• Promotes Innovation: In addition to ensuring a reliable services, SLOs can also be used to dictate an affordable room for unreliability through error budgets. Error budgets can be used to provide a safe cushion for your teams to experiment with new features, which can provide a greater value to your customers. Moreover, SLOs can help team switch between maintenance and innovation mode based on the available error budgets.

What Makes a Good Service Level Objective?

A good SLO is critical to the success of your business. It should be specific, measurable, attainable, relevant, and time-bound. Several key characteristics that make a good SLO, and you should carefully consider them before creating one:

  • Specific: A good SLO should clearly define the objective that your teams must achieve. For example, an e-commerce site’s SLO could achieve a page load time of three seconds or less for 95% of users.
  • Measurable: You and your team members should be able to collect data on whether the objective has been achieved. It means defining how to track the metrics, the tools to measure them, and the reporting line.
  • Achievable. While the conditions in a good SLO can be challenging, they should always be achievable and based on the realistic abilities of your team, infrastructure, and budget. Take into account the historical data and industry benchmark while creating an SLO.
  • Relevant: If what you offer in an SLO is irrelevant to customer needs, your SLO might turn your customers away. Aim to create an SLO relevant to your customers’ needs and expectations. For example, if you have a mobile app, create an SLO focusing on mobile app performance, not the overall site performance.
  • Time-bound: Having a set deadline or time frame in which the SLO should be achieved will provide clarity to both your team members and your customers on what they should expect. It helps to ensure progress and shows that the objective is achieved within a reasonable timeframe.

What Are the Components of an SLO?

Now that you know what are the main characteristics of an SLO, it’s easy to deduce the key components you should keep in mind when creating SLOs:

  • A specific metric to measure, such as uptime, response time, or error rate;
  • A clear target for that metric, such as 99.9% uptime or a response time of less than 500ms;
  • A time frame for measuring the metric, such as a month or a quarter;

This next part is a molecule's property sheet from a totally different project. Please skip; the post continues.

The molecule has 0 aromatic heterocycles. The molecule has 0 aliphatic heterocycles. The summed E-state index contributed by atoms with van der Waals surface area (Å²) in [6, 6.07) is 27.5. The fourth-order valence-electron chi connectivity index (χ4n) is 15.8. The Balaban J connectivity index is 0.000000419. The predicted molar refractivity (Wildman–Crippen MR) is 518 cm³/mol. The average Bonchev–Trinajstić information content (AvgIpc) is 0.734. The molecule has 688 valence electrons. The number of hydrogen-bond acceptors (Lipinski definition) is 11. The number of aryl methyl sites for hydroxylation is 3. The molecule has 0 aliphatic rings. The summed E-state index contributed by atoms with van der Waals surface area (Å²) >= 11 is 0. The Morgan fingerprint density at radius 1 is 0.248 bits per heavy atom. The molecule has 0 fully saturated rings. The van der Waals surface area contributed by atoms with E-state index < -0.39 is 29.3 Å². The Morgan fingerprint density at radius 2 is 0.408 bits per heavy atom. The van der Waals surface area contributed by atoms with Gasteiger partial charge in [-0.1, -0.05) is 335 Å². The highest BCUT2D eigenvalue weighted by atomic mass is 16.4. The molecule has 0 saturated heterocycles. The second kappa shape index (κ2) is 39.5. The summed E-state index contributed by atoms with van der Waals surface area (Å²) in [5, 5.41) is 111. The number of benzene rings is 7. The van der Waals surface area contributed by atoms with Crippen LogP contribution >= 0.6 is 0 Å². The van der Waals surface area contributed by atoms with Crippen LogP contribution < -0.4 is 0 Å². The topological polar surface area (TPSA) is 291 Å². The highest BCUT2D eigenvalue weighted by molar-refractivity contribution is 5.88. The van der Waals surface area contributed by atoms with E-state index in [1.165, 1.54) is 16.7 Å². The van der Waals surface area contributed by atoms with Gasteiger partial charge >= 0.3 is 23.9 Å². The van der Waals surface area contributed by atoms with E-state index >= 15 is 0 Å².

• A process for monitoring and reporting on the metric, such as a dashboard or report.

How to Set and Work with SLOs?

Creating an SLO can be a complex process. However, we can break it down into four main steps that’ll help you check all the components of an SLO:

Identify the metrics

You must start by identifying the specific metrics you want to measure. These measures can be uptime, response time, or error rate. However, the metrics must be meaningful to the team members and customers and align with your business goals.

Service level objectives can be established using single metrics like batch throughput, request latency, or failures-per-second. Alternatively, SLOs can be formulated using aggregate metrics, such as the Application Performance Index (Apdex), a widely-accepted industry standard that gauges user satisfaction through an assortment of metrics.

Set targets

After you’ve identified the metrics you want to measure, set specific SLO targets for each metric. For example, you might target 99.9% uptime or a response time of less than 500ms.

Often times, you might be tempted to set it all the way up to 100%. However, this can be an overkill. Not only your customers won’t notice too much of a difference as you move closer towards the 100% target, you might inhibit innovation by increasing your target. Aim to set your SLO targets as a number of nines (e.g., 99.99%) but keep your SLOs slightly stricter than your SLAs.

Establish time frames

Next you need to define a timeframe for the SLO per day, week, or month. When selecting the timeframe, you must consider whether it is appropriate for the identified metrics and needs of your customers. For example, if you were running an e-commerce platform, you will want to set up a SLO per day. A daily SLO would allow you to closely monitor crucial metrics such as website uptime, page load times, and order processing efficiency. Anything more frequent than that could lead to unnecessary data overload and higher operational costs without significantly improving the customer experience.

Monitor the targets

Monitoring your metrics is important to ensure that you’re meeting your targets. Use tools with synthetic monitoring and infrastructure monitoring capabilities to track your performance and identify improvement areas.

Also, it’s important to remember that SLOs are not set in stone. As your business evolves and customer expectations change, you may need to adjust your SLOs. Therefore, continuously monitor your metrics and look for opportunities to improve your performance.

Who Defines SLOs?

Several teams come together when creating SLOs. While primarily meant for the engineering teams, it is only complete with input from business leaders, product owners, and customer-facing teams. Engineering teams can collaborate with business leaders, product owners, and customer-facing teams to identify the key metrics that can measure service performance.

After the stakeholders have identified the metrics, the engineering team and the business leaders can determine the appropriate target and timeframe for each metric, which is then used to lay out the backbone of the SLO. However, when setting the target and timeframe, the stakeholders must evaluate historical data, customer needs, and other relevant factors.